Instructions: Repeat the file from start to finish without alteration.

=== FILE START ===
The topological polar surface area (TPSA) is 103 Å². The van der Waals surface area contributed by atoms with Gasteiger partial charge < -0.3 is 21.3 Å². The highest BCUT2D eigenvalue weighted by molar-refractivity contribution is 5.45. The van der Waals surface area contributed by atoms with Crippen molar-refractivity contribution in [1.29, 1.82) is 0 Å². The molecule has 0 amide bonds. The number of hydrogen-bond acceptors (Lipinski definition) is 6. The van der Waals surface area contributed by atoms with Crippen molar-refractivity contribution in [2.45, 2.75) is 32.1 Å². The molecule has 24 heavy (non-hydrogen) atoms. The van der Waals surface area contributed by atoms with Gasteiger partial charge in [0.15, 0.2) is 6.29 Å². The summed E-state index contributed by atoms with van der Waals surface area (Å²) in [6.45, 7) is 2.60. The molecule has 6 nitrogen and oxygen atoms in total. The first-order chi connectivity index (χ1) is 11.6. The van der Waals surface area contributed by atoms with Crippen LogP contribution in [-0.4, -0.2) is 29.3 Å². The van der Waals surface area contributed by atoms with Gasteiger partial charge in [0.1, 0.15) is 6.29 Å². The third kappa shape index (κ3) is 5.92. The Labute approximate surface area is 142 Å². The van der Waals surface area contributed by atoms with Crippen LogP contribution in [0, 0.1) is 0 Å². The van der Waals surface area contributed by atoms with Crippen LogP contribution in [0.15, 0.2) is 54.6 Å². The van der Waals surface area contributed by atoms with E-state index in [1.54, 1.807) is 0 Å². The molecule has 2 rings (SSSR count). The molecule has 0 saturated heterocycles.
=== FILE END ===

The topological polar surface area (TPSA) is 103 Å². The van der Waals surface area contributed by atoms with Gasteiger partial charge < -0.3 is 21.3 Å². The highest BCUT2D eigenvalue weighted by molar-refractivity contribution is 5.45. The van der Waals surface area contributed by atoms with Crippen molar-refractivity contribution in [1.29, 1.82) is 0 Å². The molecule has 0 amide bonds. The number of hydrogen-bond acceptors (Lipinski definition) is 6. The van der Waals surface area contributed by atoms with Crippen molar-refractivity contribution in [2.45, 2.75) is 32.1 Å². The molecule has 24 heavy (non-hydrogen) atoms. The van der Waals surface area contributed by atoms with Gasteiger partial charge in [0.15, 0.2) is 6.29 Å². The summed E-state index contributed by atoms with van der Waals surface area (Å²) in [6.45, 7) is 2.60. The molecule has 6 nitrogen and oxygen atoms in total. The first-order chi connectivity index (χ1) is 11.6. The van der Waals surface area contributed by atoms with Crippen LogP contribution in [-0.4, -0.2) is 29.3 Å². The van der Waals surface area contributed by atoms with Gasteiger partial charge in [0.1, 0.15) is 6.29 Å². The third kappa shape index (κ3) is 5.92. The Labute approximate surface area is 142 Å². The van der Waals surface area contributed by atoms with Crippen LogP contribution in [0, 0.1) is 0 Å². The van der Waals surface area contributed by atoms with Crippen LogP contribution in [0.15, 0.2) is 54.6 Å². The van der Waals surface area contributed by atoms with E-state index in [1.54, 1.807) is 0 Å². The molecule has 2 rings (SSSR count). The molecule has 0 saturated heterocycles.